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Aidy Bryant's Daily Life On SNL Was More Exhausting Than You Probably Realized

As its relatively small army of alumni will tell you, landing "Saturday Night Live" is a surefire résumé builder. Countless former cast members have used their time on the show to leverage careers and launch indispensable spin-offs. Where, as a nation, would we be without "Coneheads" or "A Night at the Roxbury"?

After spending a certain amount of time on "SNL," it's inevitable that marquee players depart for greener pastures. Season 38 marked a significant shake-up for the sketch comedy series. Before the season began in 2012, Kristen Wiig and Andy Samberg departed, and it was also the final season for Fred Armisen, Bill Hader, and Jason Sudeikis. To replace these immense talents, "SNL" brought in new blood in the form of Cecily Strong and Aidy Bryant. 

Bryant indelibly left her mark on "SNL," gifting the series with wonderfully outrageous original characters and celebrity portrayals that ranged from Adele to Ted Cruz. After ten years of late nights and tireless performances, Bryant finally said goodbye to Studio 8H in 2022. Here's why the comedian's time on the show was more exhausting than you might think.

Aidy Bryant worked 22-hour days juggling SNL and Shrill

"Saturday Night Live" is notoriously taxing to produce. The six-day work schedule begins on Monday when the cast and guest host meet to pitch ideas. The next few days are a whirlwind of writing, rehearsing, and set design, with rewrites and digital editing often extending into the wee hours (via E! News). As Aidy Bryant summed it up to Variety, "The 'SNL' schedule is a whopper."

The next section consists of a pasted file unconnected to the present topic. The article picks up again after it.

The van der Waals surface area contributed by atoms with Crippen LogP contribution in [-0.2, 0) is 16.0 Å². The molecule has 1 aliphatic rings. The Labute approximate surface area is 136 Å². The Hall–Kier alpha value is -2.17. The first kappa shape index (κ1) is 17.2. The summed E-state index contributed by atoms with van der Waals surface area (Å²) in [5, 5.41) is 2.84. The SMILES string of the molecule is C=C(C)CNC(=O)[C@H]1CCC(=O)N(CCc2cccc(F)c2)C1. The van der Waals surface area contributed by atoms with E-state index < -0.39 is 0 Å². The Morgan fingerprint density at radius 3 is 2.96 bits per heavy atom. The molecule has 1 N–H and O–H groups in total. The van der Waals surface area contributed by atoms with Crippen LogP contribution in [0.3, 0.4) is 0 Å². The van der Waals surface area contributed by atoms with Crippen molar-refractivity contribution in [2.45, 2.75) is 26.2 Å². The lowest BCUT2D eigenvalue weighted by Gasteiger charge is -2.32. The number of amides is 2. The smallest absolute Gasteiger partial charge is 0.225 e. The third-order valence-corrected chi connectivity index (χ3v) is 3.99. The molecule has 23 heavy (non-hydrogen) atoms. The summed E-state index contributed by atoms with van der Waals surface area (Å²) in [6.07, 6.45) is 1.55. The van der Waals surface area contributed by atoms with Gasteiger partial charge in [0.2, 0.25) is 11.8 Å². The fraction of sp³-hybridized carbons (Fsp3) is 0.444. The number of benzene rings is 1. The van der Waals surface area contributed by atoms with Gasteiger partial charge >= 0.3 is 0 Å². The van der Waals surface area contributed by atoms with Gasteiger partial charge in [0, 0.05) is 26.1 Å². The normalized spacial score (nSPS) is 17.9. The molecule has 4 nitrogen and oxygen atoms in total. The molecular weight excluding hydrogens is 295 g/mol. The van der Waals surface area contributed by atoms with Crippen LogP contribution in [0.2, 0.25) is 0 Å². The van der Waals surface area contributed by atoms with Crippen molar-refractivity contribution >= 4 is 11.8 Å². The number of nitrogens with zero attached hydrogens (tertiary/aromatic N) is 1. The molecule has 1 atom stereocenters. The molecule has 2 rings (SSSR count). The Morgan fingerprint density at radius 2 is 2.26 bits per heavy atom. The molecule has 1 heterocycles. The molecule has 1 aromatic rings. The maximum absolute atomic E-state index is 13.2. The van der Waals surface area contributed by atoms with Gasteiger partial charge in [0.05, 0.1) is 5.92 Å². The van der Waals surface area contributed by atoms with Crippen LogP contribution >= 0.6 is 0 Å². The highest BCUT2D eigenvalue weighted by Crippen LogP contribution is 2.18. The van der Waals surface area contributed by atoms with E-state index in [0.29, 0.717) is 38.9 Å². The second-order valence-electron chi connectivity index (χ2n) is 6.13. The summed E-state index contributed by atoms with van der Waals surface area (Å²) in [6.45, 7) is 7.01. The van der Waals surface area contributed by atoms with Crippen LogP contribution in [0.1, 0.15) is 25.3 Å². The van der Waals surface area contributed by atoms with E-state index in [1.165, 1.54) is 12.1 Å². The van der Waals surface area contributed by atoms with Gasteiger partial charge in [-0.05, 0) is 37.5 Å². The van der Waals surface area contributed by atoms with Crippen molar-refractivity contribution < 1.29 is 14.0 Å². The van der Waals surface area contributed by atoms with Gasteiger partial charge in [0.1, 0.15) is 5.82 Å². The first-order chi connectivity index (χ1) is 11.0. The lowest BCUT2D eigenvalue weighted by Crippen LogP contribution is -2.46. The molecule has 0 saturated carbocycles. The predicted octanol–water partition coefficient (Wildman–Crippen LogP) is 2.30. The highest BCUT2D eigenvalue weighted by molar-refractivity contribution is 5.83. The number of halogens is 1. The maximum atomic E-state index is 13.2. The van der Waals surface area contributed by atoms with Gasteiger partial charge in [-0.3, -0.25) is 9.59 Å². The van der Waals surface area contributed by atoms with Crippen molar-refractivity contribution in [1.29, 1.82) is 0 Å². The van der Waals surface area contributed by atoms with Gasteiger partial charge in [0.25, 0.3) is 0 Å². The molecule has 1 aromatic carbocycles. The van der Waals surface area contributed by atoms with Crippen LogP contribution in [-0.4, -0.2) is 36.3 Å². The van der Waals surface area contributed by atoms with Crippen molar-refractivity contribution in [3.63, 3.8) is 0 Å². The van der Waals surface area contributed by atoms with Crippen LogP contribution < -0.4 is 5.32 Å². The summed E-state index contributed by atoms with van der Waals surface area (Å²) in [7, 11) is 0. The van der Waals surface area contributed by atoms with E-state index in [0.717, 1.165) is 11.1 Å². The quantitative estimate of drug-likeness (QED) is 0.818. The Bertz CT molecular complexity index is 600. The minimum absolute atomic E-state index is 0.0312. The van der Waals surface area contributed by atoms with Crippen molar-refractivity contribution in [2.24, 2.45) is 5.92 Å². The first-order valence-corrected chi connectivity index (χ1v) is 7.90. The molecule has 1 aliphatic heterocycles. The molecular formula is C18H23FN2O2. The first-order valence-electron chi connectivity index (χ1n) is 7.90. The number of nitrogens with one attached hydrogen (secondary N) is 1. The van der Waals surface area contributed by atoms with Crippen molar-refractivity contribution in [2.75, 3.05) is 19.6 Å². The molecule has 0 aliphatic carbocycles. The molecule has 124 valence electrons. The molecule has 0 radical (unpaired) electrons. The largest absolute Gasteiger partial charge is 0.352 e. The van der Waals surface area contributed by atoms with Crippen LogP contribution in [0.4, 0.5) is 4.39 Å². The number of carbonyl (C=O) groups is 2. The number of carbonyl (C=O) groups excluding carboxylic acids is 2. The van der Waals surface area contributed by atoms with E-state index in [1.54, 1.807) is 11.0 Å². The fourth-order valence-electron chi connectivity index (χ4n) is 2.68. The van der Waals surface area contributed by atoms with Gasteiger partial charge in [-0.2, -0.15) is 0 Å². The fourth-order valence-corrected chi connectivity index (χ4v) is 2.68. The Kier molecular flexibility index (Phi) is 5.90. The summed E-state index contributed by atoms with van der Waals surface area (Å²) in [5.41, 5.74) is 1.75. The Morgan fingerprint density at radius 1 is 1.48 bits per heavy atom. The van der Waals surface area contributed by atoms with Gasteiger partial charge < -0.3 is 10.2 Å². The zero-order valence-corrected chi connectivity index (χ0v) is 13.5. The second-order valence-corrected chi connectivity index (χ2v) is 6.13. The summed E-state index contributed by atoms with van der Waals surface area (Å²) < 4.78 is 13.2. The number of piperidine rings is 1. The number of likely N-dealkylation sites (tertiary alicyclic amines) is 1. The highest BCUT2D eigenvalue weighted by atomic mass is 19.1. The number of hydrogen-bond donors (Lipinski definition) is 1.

But Bryant's day-to-day schedule was even more grueling. Between 2019 and 2021, Bryant pulled double duty as the producer and star of the Hulu series "Shrill" on top of her "SNL" gig. Though she wasn't sure if she could juggle both shows, "SNL" producer Lorne Michaels encouraged Bryant to make it work.

"It was Lorne's idea that I do both," said Bryant. "How could I say no? And then I didn't sleep for, like, three years." As Bryant explained to Variety, "Those years, it wasn't uncommon for me to work a 12-hour day on 'Shrill' and then continue to work all day at 'SNL' — and all night! So it would be a 22-hour day."

Taking on multiple projects is increasingly common among "SNL" cast members. Head writer Michael Che also has his own comedy sketch series for HBO Max, and fellow cast members Kenan Thompson and Cecily Strong have their own shows, as well (via Yahoo Finance). Still, Bryant admits that the balancing act wasn't sustainable. "Maybe I could [do that] in my 20s," she said. "But now I'm in my 30s, and I'm like, 'That's a wrap on those days.'"